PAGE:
Last Friday, Bloomberg reported that Vista Equity Partners founder Robert Smith was under investigation for potential tax infringements. The report claimed that US authorities are looking into whether Smith failed to pay taxes on about $200 million in assets that moved through offshore structures, including via charitable trusts.

In a letter to LPs, Vista stressed the issue is a personal matter for Smith: “Vista is not the target of the government’s inquiry. None of Vista, the Vista funds, nor Vista’s portfolio companies are under any review.”

Our conversations with Vista LPs revealed that some investors are not overly concerned with the reported allegations. One wasn’t even aware of the media reports into the inquiry. Another other hadn’t read past the headlines.

“We are waiting to see how it unfolds as they tell us it is close to resolution,” said another LP. “We will decide what to do, if anything, then.”

Smith, 57, is one of the most prominent figures in the industry and is the wealthiest black person in the US with almost $6 billion, according to Bloomberg. He is also one of two key investment professionals listed on the firm’s most recent $16 billion flagship fund and is one of five key persons on its latest small-cap vehicle, documents from the New Jersey Division of Investment show.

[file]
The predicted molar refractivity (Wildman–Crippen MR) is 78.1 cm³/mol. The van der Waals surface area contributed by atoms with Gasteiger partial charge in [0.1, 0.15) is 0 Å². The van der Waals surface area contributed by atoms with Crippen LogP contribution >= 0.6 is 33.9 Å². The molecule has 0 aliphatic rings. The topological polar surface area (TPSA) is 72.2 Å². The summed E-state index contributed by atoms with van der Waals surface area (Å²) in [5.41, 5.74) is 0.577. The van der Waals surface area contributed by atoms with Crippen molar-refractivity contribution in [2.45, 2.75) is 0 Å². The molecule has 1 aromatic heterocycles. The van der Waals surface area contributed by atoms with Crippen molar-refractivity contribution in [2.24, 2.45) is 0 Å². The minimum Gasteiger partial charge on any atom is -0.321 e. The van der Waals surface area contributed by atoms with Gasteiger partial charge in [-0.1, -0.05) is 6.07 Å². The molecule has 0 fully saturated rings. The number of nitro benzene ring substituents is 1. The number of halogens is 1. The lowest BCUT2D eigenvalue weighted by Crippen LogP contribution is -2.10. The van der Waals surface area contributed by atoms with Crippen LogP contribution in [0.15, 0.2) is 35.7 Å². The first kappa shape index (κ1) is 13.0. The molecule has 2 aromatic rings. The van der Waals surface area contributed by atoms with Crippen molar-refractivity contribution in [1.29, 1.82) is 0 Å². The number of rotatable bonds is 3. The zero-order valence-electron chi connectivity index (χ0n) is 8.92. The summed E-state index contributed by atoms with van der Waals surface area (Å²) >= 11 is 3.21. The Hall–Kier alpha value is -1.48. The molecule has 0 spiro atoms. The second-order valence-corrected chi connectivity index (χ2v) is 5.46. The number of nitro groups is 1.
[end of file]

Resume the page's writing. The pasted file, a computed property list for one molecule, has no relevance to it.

At the heart of the matter appears to be whether Smith was the beneficial owner of entities that received proceeds from his firm’s first private equity fund.

“Rich people give money to charity, but they quite like to have control over which charity it goes to,” said a lawyer who advises on tax and private equity. Enter the charitable trust, which can be used for charitable purposes and which gives the owner greater control over which causes the money is used for, as opposed to entrusting spending decisions to a charity such as the Red Cross or Save the Children. They are also sometimes used to demonstrate that an entity is absolutely independent, such as the voting entity of a GP or the equity held in a securitisation.

Charitable trusts can be rife with tripwires, the lawyer cautioned. Tax rules can often change, and even with the best legal and financial advice, people can get caught out by anti-avoidance laws regardless of their intentions.

“People often think: if I set up a charitable trust and give the money to charity, there won’t be any tax, but it’s not as easy as that,” the lawyer said.

LPs may be right not to be too excited about the reports on Vista’s Smith. Says the lawyer: “If they accused him of tax fraud, that would be a different conversation. The fact there’s a tax investigation going on is not really news, it’s just been leaked.”